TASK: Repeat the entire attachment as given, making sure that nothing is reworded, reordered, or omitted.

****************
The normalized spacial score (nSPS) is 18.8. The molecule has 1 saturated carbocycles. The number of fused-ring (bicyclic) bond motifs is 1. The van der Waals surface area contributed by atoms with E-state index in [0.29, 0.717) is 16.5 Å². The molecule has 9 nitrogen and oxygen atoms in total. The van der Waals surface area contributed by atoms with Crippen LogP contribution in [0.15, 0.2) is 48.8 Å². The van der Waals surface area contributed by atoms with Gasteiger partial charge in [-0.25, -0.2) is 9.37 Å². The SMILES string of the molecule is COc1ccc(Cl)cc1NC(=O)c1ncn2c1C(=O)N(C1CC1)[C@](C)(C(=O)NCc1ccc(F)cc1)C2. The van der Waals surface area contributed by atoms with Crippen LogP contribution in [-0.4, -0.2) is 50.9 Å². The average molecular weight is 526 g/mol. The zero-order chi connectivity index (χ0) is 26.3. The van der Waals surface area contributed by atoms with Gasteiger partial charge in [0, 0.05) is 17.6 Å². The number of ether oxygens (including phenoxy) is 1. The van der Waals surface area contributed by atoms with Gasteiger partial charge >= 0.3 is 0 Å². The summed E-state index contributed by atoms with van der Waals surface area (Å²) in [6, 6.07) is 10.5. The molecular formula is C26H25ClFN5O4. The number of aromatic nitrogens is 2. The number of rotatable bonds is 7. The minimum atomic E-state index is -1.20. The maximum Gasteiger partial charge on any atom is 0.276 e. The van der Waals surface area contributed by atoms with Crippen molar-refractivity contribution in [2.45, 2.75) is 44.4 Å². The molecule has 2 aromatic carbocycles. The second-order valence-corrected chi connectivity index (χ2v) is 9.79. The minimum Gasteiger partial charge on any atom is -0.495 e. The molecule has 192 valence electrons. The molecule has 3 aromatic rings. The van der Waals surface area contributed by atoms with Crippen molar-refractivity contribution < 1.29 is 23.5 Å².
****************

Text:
The normalized spacial score (nSPS) is 18.8. The molecule has 1 saturated carbocycles. The number of fused-ring (bicyclic) bond motifs is 1. The van der Waals surface area contributed by atoms with E-state index in [0.29, 0.717) is 16.5 Å². The molecule has 9 nitrogen and oxygen atoms in total. The van der Waals surface area contributed by atoms with Crippen LogP contribution in [0.15, 0.2) is 48.8 Å². The van der Waals surface area contributed by atoms with Gasteiger partial charge in [-0.25, -0.2) is 9.37 Å². The SMILES string of the molecule is COc1ccc(Cl)cc1NC(=O)c1ncn2c1C(=O)N(C1CC1)[C@](C)(C(=O)NCc1ccc(F)cc1)C2. The van der Waals surface area contributed by atoms with Crippen LogP contribution in [-0.4, -0.2) is 50.9 Å². The average molecular weight is 526 g/mol. The zero-order chi connectivity index (χ0) is 26.3. The van der Waals surface area contributed by atoms with Gasteiger partial charge in [0, 0.05) is 17.6 Å². The number of ether oxygens (including phenoxy) is 1. The van der Waals surface area contributed by atoms with Gasteiger partial charge >= 0.3 is 0 Å². The summed E-state index contributed by atoms with van der Waals surface area (Å²) in [6, 6.07) is 10.5. The molecular formula is C26H25ClFN5O4. The number of aromatic nitrogens is 2. The number of rotatable bonds is 7. The minimum atomic E-state index is -1.20. The maximum Gasteiger partial charge on any atom is 0.276 e. The van der Waals surface area contributed by atoms with Crippen molar-refractivity contribution in [2.45, 2.75) is 44.4 Å². The molecule has 2 aromatic carbocycles. The second-order valence-corrected chi connectivity index (χ2v) is 9.79. The minimum Gasteiger partial charge on any atom is -0.495 e. The molecule has 192 valence electrons. The molecule has 3 aromatic rings. The van der Waals surface area contributed by atoms with Crippen molar-refractivity contribution < 1.29 is 23.5 Å².